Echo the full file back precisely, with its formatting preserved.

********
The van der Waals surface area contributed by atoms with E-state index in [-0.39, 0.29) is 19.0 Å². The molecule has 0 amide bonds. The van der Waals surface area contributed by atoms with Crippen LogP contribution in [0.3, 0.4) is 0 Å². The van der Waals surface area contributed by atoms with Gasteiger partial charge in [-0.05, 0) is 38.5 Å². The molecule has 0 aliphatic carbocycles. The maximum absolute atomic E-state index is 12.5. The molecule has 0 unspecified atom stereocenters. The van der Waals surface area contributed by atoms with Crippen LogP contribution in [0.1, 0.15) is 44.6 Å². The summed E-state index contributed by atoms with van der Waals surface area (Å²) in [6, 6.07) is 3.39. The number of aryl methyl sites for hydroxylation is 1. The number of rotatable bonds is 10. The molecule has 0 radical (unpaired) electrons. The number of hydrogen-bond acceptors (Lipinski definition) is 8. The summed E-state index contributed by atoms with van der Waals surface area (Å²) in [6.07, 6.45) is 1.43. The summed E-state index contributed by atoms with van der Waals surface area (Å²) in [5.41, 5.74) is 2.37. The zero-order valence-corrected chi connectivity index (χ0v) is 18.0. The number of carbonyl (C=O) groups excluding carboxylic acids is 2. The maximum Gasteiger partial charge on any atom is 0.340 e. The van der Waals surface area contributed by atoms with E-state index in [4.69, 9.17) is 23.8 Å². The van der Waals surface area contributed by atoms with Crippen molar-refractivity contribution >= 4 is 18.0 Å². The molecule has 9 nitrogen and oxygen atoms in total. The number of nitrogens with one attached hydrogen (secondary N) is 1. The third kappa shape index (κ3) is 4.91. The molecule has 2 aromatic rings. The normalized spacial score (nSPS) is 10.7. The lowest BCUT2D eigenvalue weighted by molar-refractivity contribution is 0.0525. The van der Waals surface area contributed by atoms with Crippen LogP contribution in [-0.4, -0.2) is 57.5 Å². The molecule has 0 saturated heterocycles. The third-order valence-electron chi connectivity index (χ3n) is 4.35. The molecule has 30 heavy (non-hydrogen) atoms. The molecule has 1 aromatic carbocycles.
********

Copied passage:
The van der Waals surface area contributed by atoms with E-state index in [-0.39, 0.29) is 19.0 Å². The molecule has 0 amide bonds. The van der Waals surface area contributed by atoms with Crippen LogP contribution in [0.3, 0.4) is 0 Å². The van der Waals surface area contributed by atoms with Gasteiger partial charge in [-0.05, 0) is 38.5 Å². The molecule has 0 aliphatic carbocycles. The maximum absolute atomic E-state index is 12.5. The molecule has 0 unspecified atom stereocenters. The van der Waals surface area contributed by atoms with Crippen LogP contribution in [0.1, 0.15) is 44.6 Å². The summed E-state index contributed by atoms with van der Waals surface area (Å²) in [6, 6.07) is 3.39. The number of aryl methyl sites for hydroxylation is 1. The number of rotatable bonds is 10. The molecule has 0 radical (unpaired) electrons. The number of hydrogen-bond acceptors (Lipinski definition) is 8. The summed E-state index contributed by atoms with van der Waals surface area (Å²) in [6.07, 6.45) is 1.43. The summed E-state index contributed by atoms with van der Waals surface area (Å²) in [5.41, 5.74) is 2.37. The zero-order valence-corrected chi connectivity index (χ0v) is 18.0. The number of carbonyl (C=O) groups excluding carboxylic acids is 2. The maximum Gasteiger partial charge on any atom is 0.340 e. The van der Waals surface area contributed by atoms with E-state index in [4.69, 9.17) is 23.8 Å². The van der Waals surface area contributed by atoms with Crippen molar-refractivity contribution >= 4 is 18.0 Å². The molecule has 9 nitrogen and oxygen atoms in total. The number of nitrogens with one attached hydrogen (secondary N) is 1. The third kappa shape index (κ3) is 4.91. The molecule has 2 aromatic rings. The normalized spacial score (nSPS) is 10.7. The lowest BCUT2D eigenvalue weighted by molar-refractivity contribution is 0.0525. The van der Waals surface area contributed by atoms with Crippen LogP contribution in [-0.4, -0.2) is 57.5 Å². The molecule has 0 saturated heterocycles. The third-order valence-electron chi connectivity index (χ3n) is 4.35. The molecule has 30 heavy (non-hydrogen) atoms. The molecule has 1 aromatic carbocycles.